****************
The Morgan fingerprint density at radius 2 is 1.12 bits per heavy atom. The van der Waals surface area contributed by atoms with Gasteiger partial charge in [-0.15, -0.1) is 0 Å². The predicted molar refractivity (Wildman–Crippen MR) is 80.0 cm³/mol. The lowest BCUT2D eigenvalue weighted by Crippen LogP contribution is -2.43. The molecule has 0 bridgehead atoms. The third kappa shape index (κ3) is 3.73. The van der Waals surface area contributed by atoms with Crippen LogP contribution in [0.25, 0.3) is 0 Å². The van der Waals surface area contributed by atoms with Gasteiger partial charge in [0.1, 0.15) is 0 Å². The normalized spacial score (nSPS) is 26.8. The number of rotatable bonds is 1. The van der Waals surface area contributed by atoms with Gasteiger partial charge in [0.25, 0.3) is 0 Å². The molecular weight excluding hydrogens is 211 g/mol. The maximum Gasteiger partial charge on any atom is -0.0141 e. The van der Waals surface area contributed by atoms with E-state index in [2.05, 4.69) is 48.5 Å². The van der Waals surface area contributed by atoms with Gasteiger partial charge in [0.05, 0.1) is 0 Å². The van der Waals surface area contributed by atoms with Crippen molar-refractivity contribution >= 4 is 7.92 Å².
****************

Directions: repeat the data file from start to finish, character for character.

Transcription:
The Morgan fingerprint density at radius 2 is 1.12 bits per heavy atom. The van der Waals surface area contributed by atoms with Gasteiger partial charge in [-0.15, -0.1) is 0 Å². The predicted molar refractivity (Wildman–Crippen MR) is 80.0 cm³/mol. The lowest BCUT2D eigenvalue weighted by Crippen LogP contribution is -2.43. The molecule has 0 bridgehead atoms. The third kappa shape index (κ3) is 3.73. The van der Waals surface area contributed by atoms with Crippen LogP contribution in [0.25, 0.3) is 0 Å². The van der Waals surface area contributed by atoms with Gasteiger partial charge in [0.1, 0.15) is 0 Å². The normalized spacial score (nSPS) is 26.8. The number of rotatable bonds is 1. The van der Waals surface area contributed by atoms with Gasteiger partial charge in [0.25, 0.3) is 0 Å². The molecular weight excluding hydrogens is 211 g/mol. The maximum Gasteiger partial charge on any atom is -0.0141 e. The van der Waals surface area contributed by atoms with E-state index in [2.05, 4.69) is 48.5 Å². The van der Waals surface area contributed by atoms with Gasteiger partial charge in [0.05, 0.1) is 0 Å². The van der Waals surface area contributed by atoms with Crippen molar-refractivity contribution >= 4 is 7.92 Å².